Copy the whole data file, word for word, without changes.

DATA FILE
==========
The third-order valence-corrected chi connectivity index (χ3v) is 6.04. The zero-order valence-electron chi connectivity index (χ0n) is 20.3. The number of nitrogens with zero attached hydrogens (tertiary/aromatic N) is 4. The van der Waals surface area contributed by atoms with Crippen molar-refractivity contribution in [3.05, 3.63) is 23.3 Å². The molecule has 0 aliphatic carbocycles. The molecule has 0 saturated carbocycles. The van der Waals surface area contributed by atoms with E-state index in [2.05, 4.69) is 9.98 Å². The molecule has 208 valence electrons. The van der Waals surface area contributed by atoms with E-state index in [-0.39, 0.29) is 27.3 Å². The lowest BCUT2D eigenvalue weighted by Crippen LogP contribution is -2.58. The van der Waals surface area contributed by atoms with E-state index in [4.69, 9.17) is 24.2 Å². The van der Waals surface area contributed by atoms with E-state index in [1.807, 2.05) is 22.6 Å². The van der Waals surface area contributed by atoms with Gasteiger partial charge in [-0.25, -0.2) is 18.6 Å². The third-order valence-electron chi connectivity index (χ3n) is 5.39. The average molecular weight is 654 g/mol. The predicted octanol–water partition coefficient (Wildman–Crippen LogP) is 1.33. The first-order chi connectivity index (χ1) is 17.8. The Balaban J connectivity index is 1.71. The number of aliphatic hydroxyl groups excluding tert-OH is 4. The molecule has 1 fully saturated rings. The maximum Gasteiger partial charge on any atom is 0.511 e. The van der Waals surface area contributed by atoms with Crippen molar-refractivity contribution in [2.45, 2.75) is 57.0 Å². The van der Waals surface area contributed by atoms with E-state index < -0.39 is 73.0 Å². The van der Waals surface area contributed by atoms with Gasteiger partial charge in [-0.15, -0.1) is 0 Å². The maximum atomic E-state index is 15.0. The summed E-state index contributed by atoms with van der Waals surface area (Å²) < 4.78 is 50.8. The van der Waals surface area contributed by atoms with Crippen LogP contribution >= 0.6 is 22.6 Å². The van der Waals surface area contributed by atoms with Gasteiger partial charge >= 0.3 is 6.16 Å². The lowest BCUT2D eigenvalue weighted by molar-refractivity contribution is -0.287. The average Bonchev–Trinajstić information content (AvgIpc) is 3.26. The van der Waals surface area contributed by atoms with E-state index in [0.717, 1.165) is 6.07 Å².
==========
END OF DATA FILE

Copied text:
The third-order valence-corrected chi connectivity index (χ3v) is 6.04. The zero-order valence-electron chi connectivity index (χ0n) is 20.3. The number of nitrogens with zero attached hydrogens (tertiary/aromatic N) is 4. The van der Waals surface area contributed by atoms with Crippen molar-refractivity contribution in [3.05, 3.63) is 23.3 Å². The molecule has 0 aliphatic carbocycles. The molecule has 0 saturated carbocycles. The van der Waals surface area contributed by atoms with E-state index in [2.05, 4.69) is 9.98 Å². The molecule has 208 valence electrons. The van der Waals surface area contributed by atoms with E-state index in [-0.39, 0.29) is 27.3 Å². The lowest BCUT2D eigenvalue weighted by Crippen LogP contribution is -2.58. The van der Waals surface area contributed by atoms with E-state index in [4.69, 9.17) is 24.2 Å². The van der Waals surface area contributed by atoms with E-state index in [1.807, 2.05) is 22.6 Å². The van der Waals surface area contributed by atoms with Gasteiger partial charge in [-0.25, -0.2) is 18.6 Å². The third-order valence-electron chi connectivity index (χ3n) is 5.39. The average molecular weight is 654 g/mol. The predicted octanol–water partition coefficient (Wildman–Crippen LogP) is 1.33. The first-order chi connectivity index (χ1) is 17.8. The Balaban J connectivity index is 1.71. The number of aliphatic hydroxyl groups excluding tert-OH is 4. The molecule has 1 fully saturated rings. The maximum Gasteiger partial charge on any atom is 0.511 e. The van der Waals surface area contributed by atoms with Crippen molar-refractivity contribution in [2.45, 2.75) is 57.0 Å². The van der Waals surface area contributed by atoms with E-state index < -0.39 is 73.0 Å². The van der Waals surface area contributed by atoms with Gasteiger partial charge in [-0.15, -0.1) is 0 Å². The maximum atomic E-state index is 15.0. The summed E-state index contributed by atoms with van der Waals surface area (Å²) < 4.78 is 50.8. The van der Waals surface area contributed by atoms with Crippen LogP contribution >= 0.6 is 22.6 Å². The van der Waals surface area contributed by atoms with Gasteiger partial charge >= 0.3 is 6.16 Å². The lowest BCUT2D eigenvalue weighted by molar-refractivity contribution is -0.287. The average Bonchev–Trinajstić information content (AvgIpc) is 3.26. The van der Waals surface area contributed by atoms with E-state index in [0.717, 1.165) is 6.07 Å².